These words are not interchangeable. Precision reflects the exactitude with which we can express something. In a description of the length of your commute, “41.6 miles” is more precise than “about 40 miles,” which is more precise than “a long f——ing way.” If you ask me how far it is to the nearest gas station, and I tell you that it’s 1.265 miles to the east, that’s a precise answer. Here is the problem: That answer may be entirely inaccurate if the gas station happens to be in the other direction. On the other hand, if I tell you, “Drive ten minutes or so until you see a hot dog stand. The gas station will be a couple hundred yards after that on the right. If you pass the Hooters, you’ve gone too far,” my answer is less precise than “1.265 miles to the east” but significantly better because I am sending you in the direction of the gas station. Accuracy is a measure of whether a figure is broadly consistent with the truth—hence the danger of confusing precision with accuracy. If an answer is accurate, then more precision is usually better. But no amount of precision can make up for inaccuracy
Bringing this back to journalism, it highlights the fallacy in retreating to details rather than the bigger picture. If a portrayal of the world is an accurate one then precision is laudable. But you can’t sacrifice one for the other. By no means conflate one with the other.
If the audience walks away with all the details of the criminals but a misleading impression of the likelihood of their being a victim, that’s a failure. And it’s one we all eventually pay for through public policy.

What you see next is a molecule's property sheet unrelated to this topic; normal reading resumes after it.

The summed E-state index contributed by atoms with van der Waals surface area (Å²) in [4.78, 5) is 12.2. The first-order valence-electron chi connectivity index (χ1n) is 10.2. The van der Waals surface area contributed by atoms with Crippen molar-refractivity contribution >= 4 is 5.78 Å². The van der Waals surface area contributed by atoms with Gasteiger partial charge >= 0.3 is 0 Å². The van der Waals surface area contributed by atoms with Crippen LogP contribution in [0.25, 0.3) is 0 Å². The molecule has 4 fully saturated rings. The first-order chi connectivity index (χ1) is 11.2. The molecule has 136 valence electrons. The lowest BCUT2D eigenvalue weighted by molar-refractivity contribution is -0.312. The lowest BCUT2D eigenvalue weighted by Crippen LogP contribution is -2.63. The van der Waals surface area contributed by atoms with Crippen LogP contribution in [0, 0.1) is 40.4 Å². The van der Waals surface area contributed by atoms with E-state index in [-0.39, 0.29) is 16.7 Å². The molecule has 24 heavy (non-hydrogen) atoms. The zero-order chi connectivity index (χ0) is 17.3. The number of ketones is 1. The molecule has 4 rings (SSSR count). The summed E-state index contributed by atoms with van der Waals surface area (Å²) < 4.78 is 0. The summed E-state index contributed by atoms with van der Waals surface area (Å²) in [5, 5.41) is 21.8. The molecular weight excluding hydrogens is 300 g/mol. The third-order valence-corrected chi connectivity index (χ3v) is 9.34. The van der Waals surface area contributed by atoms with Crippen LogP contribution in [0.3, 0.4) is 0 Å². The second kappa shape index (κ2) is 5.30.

This is a rabbit hole I’ve wandered down many a time when thinking about journalism and the possibility of representing truth. Whether achievable or not, truth definitely isn’t entirely in the details.
As usual my emphasis
We’re pretty well in to the internet age. But how much do our perceptions, selection and judgement reflect that?
Is the smartest person you know the one with the deepest personal repository of knowledge? Or the one with the widest knowledge, armed with the tools and skills to find out anything?
Are there many pub trivia nights that arm patrons with the web to hunt down obscure clues or answers?
I’ve been thinking of this as I get stuck into my latest coding textbook, the Python Data Science Handbook. Early on author Jake VanderPlas writes:
When a technologically minded person is asked to help a friend, family member, or colleague with a computer problem, most of the time it’s less a matter of knowing the answer as much as knowing how to quickly find an unknown answer. In data science it’s the same: searchable web resources such as online documentation, mailing-list threads, and Stack Overflow answers contain a wealth of information, even (especially?) if it is a topic you’ve found yourself searching before. Being an effective practitioner of data science is less about memorizing the tool or command you should use for every possible situation, and more about learning to effectively find the information you don’t know, whether through a web search engine or another means.
Surely this goes for most things. Knowledge itself isn’t redundant, obviously. It’s experience, information and skills that inform how and where you search, and what for.
But, at the same time, it feels like we’re still living with an outdated perception of intelligence. Intelligence as a kind of isolated store of information that can’t be updated or augmented mid-problem.
I’m waiting to see a job ad that’s looking for a candidate that isn’t just qualified, but has skills to locate, store and retrieve appropriate information. Better yet, emphasises that.
As usual my emphasis
I’ve not really protested much in my life. I’ve always found them quite pointless.
As a signalling device protests are quite lacking. No matter the size it’s only a subset of the population. This isn’t too meaningful as there’s an equally large, rabid subset of the population that believe anything and everything.